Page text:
Share Your Slide Shows
All that’s great, but what if you want to send your slide show to friends? As long as they also have Windows XP, you’re in business. (If you’re sending slide shows to folks without XP–or you’re not sure what they have–you might just want to use slide show software. See “Try Your Hand at PhotonShow” for details.)
Nonetheless, the easiest XP solution is to simply copy images to a CD; when your friends put the CD in their PC, the same slide show option appears in the task pane of the CD window. Your recipients will see a dialog box as soon as they insert the CD–one of the options is to “View a slide show of the images.”
But how, you might be wondering, do you make a CD? It’s easy. Assuming your Windows XP PC has a CD-RW drive, just do this:
- Place a blank CD-R disc into your computer’s CD-RW drive. If you see a helpful Windows dialog box asking what you’d like to do with this disc, just click Cancel.
- Open a folder that includes pictures you want to copy.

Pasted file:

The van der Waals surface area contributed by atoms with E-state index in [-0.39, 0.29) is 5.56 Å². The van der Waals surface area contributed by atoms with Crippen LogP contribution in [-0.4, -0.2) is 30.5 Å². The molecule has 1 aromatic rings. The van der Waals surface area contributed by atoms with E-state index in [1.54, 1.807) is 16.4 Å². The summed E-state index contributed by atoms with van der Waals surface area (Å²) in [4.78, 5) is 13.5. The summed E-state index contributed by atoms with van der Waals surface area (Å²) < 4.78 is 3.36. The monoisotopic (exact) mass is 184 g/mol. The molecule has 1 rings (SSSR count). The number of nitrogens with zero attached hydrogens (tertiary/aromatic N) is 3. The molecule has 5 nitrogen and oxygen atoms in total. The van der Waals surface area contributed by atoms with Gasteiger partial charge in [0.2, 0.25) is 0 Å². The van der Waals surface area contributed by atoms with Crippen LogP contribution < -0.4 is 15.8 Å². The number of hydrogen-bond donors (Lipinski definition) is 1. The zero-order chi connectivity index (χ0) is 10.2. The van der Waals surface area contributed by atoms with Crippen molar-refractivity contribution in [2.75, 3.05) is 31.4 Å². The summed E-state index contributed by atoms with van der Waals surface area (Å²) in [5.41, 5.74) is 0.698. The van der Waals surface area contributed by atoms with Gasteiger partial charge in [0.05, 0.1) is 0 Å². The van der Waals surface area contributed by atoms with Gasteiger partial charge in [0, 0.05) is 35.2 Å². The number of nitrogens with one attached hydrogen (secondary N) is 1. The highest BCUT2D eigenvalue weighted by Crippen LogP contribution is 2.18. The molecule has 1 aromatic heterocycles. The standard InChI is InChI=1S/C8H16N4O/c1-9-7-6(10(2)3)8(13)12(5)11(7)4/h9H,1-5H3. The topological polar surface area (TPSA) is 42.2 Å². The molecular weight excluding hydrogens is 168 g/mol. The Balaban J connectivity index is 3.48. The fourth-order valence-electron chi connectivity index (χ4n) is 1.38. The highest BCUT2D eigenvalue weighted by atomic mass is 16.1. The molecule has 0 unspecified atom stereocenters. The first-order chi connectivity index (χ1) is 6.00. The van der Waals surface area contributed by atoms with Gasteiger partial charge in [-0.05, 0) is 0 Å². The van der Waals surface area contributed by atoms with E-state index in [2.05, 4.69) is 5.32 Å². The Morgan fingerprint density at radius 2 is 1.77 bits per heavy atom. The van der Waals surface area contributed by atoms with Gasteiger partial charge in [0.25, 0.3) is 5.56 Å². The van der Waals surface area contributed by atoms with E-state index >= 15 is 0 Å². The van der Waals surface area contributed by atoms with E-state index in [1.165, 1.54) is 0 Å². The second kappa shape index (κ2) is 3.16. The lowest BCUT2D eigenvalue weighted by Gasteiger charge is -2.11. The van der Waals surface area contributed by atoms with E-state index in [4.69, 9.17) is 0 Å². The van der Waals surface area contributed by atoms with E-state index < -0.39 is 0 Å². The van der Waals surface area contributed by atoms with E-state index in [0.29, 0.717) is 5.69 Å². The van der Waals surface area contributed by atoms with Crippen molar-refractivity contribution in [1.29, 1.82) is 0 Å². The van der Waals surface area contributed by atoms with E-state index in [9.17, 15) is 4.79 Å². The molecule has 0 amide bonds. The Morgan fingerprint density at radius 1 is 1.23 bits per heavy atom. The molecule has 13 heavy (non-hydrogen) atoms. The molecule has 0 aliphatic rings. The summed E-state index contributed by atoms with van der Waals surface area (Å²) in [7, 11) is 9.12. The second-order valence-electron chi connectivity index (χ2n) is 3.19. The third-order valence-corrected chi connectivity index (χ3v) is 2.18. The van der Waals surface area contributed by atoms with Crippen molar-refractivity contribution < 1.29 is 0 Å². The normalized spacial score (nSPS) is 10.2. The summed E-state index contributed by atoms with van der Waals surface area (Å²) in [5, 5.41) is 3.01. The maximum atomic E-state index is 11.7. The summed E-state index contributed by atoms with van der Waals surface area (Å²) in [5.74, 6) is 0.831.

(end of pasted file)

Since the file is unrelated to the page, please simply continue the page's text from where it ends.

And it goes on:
- Select the pictures. Hold down the Ctrl key while you click to make multiple selections.
- When you’re done selecting images, click Copy to CD from the Picture Tasks on the left side of the folder.
- If you have more pictures to copy, open the next folder and repeat the selection process until you’ve put as many images on the CD as you want.
- You haven’t actually copied the pictures to the CD; you have just put them in a temporary holding bin. Double-click My Computer and then double-click the CD drive. You should see a folder with a list of all your pictures, waiting to be copied to CD.
- Finally, click Write these files to CD–it’s listed in the CD Writing Tasks on the left side of the folder. This process can take a while, especially if you’ve selected a lot of images. When Windows is done, you can remove the CD and give it away as a portable slide show.
- Note: Windows XP lets you copy images onto a CD without using third-party software, such as Roxio‘s Easy CD & DVD Creator 6. Your optical drive probably came bundled with one of many popular packages. However, during our informal tests, Windows wasn’t able to finish the job on an older XP system. We had no trouble copying the files to the temporary spot, but after several attempts we kept getting the same error message as we came close to the end of the copying phase; the resulting CD-R discs contained nothing. In this case, we had to use CD-burning software to handle the task. (See “How to Burn Without Getting Singed” for step-by-step instructions on how to burn successfully using Roxio‘s and Ahead Software‘s programs.